The Way Ahead: Intelligence-Operations Integration Training
The best way to address these issues is through training. Unfortunately, the topic of intelligence-operations integration training is beyond the scope of this article (though a topic of debate for quite some time6). Consider the following points to be a concise look at the issues and potential solutions.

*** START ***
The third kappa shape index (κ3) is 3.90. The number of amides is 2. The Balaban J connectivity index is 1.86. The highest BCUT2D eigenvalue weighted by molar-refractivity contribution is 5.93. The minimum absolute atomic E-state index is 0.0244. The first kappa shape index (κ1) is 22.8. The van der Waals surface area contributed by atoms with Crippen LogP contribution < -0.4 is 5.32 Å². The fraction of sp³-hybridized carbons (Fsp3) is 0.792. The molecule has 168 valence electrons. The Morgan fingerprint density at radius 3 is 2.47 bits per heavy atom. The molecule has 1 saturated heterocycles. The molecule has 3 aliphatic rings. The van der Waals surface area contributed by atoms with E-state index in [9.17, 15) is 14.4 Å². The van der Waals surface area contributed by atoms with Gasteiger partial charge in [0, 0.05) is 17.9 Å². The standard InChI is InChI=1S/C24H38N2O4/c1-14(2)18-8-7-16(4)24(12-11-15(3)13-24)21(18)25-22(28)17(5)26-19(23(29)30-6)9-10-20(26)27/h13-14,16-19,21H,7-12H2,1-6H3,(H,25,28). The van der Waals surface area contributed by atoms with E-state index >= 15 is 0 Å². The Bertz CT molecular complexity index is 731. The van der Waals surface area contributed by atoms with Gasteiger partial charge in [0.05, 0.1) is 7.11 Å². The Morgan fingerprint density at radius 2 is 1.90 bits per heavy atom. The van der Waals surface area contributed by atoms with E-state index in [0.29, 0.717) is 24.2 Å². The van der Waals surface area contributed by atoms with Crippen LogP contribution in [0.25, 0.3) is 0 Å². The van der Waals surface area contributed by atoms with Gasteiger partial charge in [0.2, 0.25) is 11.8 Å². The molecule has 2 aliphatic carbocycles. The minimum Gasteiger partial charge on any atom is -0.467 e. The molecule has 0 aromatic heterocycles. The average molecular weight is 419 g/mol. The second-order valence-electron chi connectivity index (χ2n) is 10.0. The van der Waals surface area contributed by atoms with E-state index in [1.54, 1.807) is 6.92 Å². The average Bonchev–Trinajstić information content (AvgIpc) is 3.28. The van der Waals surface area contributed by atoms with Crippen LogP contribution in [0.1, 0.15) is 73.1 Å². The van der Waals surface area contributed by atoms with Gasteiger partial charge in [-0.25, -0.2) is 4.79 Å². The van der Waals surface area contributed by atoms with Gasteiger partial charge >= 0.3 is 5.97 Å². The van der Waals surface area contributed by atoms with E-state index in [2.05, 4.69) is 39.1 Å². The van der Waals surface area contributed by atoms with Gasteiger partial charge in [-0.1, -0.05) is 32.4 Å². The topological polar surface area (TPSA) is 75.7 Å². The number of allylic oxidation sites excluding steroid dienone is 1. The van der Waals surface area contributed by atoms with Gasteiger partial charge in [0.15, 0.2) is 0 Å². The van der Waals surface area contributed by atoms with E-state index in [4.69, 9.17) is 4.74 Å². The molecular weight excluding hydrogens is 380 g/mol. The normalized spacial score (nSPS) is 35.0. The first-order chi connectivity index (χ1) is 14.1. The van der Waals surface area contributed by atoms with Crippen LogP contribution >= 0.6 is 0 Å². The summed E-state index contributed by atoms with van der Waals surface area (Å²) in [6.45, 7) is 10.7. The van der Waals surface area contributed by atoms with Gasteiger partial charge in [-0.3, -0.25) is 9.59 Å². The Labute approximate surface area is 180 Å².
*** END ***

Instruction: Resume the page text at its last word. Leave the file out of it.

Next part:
Battalion training is not optimized to train intelligence personnel. Further, training programs available to intelligence Marines (via the Intelligence Enhancement and Training Program (ITEP) delivered at Regional Intelligence Training Centers (RITC)) are typically individual-skill focused. While these programs provide excellent training for the individual, it does not necessarily translate into successful intelligence-operation integration for a unit. There are few available means for a unit to train like it would fight in the intelligence arena. What commonly occurs is that the intelligence section (the intelligence officer in particular) becomes the “white cell”, creating fictional scenarios which are played out by the companies. What does not occur is any tie-in of intelligence into decision making. Enhanced Mojave Viper (EMV) and Marine Corps Tactics Operations Group (MCTOG) Spartan Resolve exercises provide the closest thing to a fully-integrated staff and an opportunity for the intelligence section to be independent of the scenario. Arguably, EMV is the closest thing to deployment that an intelligence section will see during its work-up, but unfortunately this does not fulfill section training requirements. Despite a scenario, role players, reporting, and intelligence requirements EMV is still a fire support exercise with intelligence sprinkled in. While beneficial, it falls short of staff integration and intelligence support to operations.